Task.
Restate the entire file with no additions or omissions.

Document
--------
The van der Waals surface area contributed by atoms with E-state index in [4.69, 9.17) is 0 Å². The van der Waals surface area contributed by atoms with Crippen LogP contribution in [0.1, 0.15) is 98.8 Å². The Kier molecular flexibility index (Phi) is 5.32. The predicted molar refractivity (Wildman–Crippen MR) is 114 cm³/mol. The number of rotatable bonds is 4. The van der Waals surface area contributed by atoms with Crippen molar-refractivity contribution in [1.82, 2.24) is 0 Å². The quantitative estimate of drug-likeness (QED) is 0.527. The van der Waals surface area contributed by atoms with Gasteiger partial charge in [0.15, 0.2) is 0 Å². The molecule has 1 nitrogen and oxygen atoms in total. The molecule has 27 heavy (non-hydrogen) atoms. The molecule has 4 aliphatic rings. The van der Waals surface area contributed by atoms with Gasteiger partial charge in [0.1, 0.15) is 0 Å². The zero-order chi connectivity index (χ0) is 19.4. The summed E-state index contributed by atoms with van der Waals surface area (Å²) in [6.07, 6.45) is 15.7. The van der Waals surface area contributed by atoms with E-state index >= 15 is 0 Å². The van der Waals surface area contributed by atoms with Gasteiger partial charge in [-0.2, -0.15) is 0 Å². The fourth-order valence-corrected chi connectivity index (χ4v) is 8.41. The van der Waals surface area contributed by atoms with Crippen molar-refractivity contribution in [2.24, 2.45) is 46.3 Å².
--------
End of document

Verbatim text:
The van der Waals surface area contributed by atoms with E-state index in [4.69, 9.17) is 0 Å². The van der Waals surface area contributed by atoms with Crippen LogP contribution in [0.1, 0.15) is 98.8 Å². The Kier molecular flexibility index (Phi) is 5.32. The predicted molar refractivity (Wildman–Crippen MR) is 114 cm³/mol. The number of rotatable bonds is 4. The van der Waals surface area contributed by atoms with Crippen molar-refractivity contribution in [1.82, 2.24) is 0 Å². The quantitative estimate of drug-likeness (QED) is 0.527. The van der Waals surface area contributed by atoms with Gasteiger partial charge in [0.15, 0.2) is 0 Å². The molecule has 1 nitrogen and oxygen atoms in total. The molecule has 27 heavy (non-hydrogen) atoms. The molecule has 4 aliphatic rings. The van der Waals surface area contributed by atoms with Gasteiger partial charge in [0.1, 0.15) is 0 Å². The zero-order chi connectivity index (χ0) is 19.4. The summed E-state index contributed by atoms with van der Waals surface area (Å²) in [6.07, 6.45) is 15.7. The van der Waals surface area contributed by atoms with E-state index >= 15 is 0 Å². The van der Waals surface area contributed by atoms with Gasteiger partial charge in [-0.2, -0.15) is 0 Å². The fourth-order valence-corrected chi connectivity index (χ4v) is 8.41. The van der Waals surface area contributed by atoms with Crippen molar-refractivity contribution in [2.24, 2.45) is 46.3 Å².